Open Source License Compliance Risks and How to Avoid Them
Here are some of the main risks associated with open source licenses:
- Misunderstanding license obligations—a common mistake is to assume that open source software has no restrictions. However, while the software license is free, you must acknowledge and comply with its requirements.
- Legal consequences—failing to comply with the license terms is a breach of your legal obligations. Competitors can exploit non-compliance to damage your business’s reputation, slow down projects, or cost you money.
- Security risks—unknowingly using vulnerable or dependent software also carries risks. You must understand the technologies supporting your project to avoid introducing flaws.
Ask the following questions to avoid open source license compliance issues:
- What components are you introducing to the software? Make sure they are open source.
- What licenses and requirements apply to the code you use? Ensure you understand the software licenses and terms for all dependencies.
- How can you ensure compliance without impacting other business objectives?
Here are some tips for avoiding compliance issues:
- Meeting compliance requirements—use a detailed license compliance checklist to verify that you’ve completed all compliance actions before releasing the product.
- Providing the correct source code version—add verification processes to ensure the version of the source code you publish matches the distributed binary.
- Releasing modifications to open source components in the product—use tools to identify changes to software components. Ensure you always use the newest version of each component and register updates in the compliance process. Incorporate source code modifications into the checklist before release.
- Marking modified code—inspect your source code before each release and ensure that all changes to source code are marked and have a description before release. The compliance process should include a milestone to verify modification marking. Train employees to update source code change logs during development.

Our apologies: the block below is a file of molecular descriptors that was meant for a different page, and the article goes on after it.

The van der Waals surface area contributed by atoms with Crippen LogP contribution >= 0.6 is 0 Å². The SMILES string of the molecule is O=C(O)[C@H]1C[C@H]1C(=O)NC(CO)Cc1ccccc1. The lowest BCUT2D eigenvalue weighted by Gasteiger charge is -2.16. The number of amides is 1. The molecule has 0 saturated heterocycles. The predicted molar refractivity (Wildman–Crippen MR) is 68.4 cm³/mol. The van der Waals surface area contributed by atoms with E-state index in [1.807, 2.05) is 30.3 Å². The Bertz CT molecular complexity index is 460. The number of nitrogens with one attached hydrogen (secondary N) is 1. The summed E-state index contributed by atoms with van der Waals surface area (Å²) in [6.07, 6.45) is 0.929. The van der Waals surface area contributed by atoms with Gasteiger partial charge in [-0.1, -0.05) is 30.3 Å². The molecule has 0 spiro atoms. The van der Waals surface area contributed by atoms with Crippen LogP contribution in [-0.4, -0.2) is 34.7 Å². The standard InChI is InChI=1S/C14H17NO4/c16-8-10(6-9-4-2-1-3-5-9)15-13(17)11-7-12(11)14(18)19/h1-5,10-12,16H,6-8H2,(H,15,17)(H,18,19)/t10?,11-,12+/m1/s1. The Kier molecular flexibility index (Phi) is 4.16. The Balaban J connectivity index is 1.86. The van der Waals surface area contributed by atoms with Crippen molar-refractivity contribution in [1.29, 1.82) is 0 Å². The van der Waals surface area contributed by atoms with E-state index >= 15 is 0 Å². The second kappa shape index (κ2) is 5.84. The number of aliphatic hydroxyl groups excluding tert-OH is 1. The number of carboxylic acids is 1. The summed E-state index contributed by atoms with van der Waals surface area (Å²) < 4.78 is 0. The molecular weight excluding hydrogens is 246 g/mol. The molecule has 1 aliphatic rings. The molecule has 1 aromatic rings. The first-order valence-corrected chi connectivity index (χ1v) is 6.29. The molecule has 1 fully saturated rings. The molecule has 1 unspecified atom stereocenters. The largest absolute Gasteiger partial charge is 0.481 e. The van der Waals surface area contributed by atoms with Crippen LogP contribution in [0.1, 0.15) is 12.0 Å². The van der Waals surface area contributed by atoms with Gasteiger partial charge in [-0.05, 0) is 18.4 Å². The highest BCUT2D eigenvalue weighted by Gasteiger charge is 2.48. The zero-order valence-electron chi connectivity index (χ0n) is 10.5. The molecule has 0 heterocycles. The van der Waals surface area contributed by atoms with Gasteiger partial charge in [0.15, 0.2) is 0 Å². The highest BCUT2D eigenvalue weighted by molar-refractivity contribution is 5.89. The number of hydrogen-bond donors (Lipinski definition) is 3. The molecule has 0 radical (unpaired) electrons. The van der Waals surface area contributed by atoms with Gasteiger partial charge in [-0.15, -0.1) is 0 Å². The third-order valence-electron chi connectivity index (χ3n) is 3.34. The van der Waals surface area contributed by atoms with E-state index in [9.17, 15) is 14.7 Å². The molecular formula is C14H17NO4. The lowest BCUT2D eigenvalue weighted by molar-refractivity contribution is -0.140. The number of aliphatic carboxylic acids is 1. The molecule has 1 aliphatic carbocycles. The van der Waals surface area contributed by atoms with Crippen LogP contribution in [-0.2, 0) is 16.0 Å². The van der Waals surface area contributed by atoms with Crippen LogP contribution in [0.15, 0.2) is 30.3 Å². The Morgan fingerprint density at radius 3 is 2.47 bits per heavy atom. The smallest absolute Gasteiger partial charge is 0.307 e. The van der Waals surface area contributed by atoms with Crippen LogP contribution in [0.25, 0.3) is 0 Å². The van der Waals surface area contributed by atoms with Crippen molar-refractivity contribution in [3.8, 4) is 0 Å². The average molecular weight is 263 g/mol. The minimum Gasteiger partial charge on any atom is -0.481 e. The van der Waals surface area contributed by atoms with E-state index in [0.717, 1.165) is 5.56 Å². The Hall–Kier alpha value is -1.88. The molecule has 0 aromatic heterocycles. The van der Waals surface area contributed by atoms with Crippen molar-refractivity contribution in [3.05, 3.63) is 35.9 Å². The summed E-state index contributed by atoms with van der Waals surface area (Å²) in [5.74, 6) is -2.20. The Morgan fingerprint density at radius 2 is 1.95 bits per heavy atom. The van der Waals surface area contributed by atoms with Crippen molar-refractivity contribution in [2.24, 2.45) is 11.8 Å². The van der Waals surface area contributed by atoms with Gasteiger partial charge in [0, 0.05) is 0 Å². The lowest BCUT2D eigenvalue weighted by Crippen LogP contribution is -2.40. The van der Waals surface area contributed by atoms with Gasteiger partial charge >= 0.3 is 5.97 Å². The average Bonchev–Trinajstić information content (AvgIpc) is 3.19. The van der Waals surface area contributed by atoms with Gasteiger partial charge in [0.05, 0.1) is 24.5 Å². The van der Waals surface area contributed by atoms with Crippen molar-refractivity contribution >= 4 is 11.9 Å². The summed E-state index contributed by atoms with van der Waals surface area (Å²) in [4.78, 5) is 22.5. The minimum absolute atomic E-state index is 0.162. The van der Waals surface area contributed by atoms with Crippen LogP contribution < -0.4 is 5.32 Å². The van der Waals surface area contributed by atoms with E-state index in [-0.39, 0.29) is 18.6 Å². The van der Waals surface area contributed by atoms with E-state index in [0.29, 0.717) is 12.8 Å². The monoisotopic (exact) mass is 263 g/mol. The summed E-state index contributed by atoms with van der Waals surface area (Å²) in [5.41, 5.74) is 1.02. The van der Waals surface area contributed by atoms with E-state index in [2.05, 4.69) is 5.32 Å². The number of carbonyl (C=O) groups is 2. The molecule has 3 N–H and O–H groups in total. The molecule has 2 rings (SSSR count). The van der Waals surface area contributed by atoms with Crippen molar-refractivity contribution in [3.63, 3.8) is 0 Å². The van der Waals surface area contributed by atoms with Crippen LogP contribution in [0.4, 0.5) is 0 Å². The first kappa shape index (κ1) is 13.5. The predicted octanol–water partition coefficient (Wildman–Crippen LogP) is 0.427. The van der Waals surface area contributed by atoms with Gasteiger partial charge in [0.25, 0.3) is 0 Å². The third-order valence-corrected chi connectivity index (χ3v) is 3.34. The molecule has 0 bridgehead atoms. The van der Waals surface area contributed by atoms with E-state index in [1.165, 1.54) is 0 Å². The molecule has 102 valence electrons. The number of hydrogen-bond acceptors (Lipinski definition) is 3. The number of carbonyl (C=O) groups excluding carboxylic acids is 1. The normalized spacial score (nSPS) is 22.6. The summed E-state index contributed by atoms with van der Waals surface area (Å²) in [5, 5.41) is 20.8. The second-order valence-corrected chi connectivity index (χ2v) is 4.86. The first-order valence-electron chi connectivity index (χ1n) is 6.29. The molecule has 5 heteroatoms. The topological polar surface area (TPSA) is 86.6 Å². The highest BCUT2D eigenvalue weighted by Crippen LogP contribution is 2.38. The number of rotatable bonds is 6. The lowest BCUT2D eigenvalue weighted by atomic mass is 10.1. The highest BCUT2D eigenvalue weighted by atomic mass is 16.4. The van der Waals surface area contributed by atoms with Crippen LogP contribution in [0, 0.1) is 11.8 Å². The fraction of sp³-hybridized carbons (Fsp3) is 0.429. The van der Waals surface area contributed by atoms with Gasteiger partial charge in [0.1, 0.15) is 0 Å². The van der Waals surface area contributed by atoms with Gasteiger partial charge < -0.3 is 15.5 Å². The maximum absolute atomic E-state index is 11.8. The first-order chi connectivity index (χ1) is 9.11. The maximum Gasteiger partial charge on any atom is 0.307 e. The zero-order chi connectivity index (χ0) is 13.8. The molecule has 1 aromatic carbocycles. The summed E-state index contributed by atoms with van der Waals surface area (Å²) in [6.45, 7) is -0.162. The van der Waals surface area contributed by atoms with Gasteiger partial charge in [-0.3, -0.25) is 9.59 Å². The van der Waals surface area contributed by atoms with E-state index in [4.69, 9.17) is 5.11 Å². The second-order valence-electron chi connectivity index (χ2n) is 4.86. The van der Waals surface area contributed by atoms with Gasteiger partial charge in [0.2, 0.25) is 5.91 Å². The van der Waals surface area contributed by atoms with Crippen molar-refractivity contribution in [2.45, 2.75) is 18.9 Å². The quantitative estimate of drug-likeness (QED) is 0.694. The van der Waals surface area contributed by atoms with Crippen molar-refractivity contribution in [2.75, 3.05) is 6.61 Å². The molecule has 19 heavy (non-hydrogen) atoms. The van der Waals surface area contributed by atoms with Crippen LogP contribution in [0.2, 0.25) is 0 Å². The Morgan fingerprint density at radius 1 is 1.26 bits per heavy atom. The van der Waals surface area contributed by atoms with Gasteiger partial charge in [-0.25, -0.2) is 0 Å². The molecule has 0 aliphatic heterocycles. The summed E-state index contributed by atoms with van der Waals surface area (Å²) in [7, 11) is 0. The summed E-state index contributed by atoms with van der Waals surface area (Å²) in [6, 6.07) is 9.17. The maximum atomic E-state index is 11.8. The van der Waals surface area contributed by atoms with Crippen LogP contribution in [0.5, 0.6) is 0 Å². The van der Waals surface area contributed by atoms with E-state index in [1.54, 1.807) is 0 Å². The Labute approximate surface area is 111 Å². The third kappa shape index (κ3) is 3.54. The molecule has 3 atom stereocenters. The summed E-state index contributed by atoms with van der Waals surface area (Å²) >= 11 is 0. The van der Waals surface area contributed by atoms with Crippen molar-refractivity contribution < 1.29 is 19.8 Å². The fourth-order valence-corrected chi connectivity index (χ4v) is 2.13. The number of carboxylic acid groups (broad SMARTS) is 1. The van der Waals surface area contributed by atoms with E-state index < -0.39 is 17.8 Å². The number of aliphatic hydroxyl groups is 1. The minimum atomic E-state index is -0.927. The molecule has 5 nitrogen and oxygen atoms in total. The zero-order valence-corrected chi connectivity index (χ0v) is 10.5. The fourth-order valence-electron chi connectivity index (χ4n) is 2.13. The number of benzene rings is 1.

Related content: Read our guide to DevOps security (coming soon)
Open Source License Scanning
The need to identify open source licenses
A typical open source project has an overarching license, which might not apply to all individual files or lines of code within a file. Licensing can quickly become complex as the project grows and evolves, accumulating many contributions from thousands of sources.
Some open source software projects allow any contribution under an open source license, even if it differs from the overall project’s license. The team might not assess the licenses of new contributions, or the leaders have decided to accept contributions under different, compatible licenses to facilitate collaboration and sharing across projects.
The result is that individual pieces of code can have different licenses from the project. Even a project that requires all inbound contributions to have the same license carries the risk that contributors might make mistakes and incorporate code under an incompatible license. These licensing issues could impact the project downstream.
How scanning helps address licensing issues
A source code scanner can prevent downstream licensing problems by comparing the project’s source code to the available code in public repositories. It identifies potential code matches and notifies you of the license terms applicable to each match. The scanning tool tells you when the team allows incompatibly licensed code to enter the project.
Scans may be periodic (for instance, monthly or quarterly) or occur at specific compliance checkpoints, such as whenever the team is about to release a new update. Some open source scanning tools can automatically scan code while you build the application, ensuring compliance during the development process.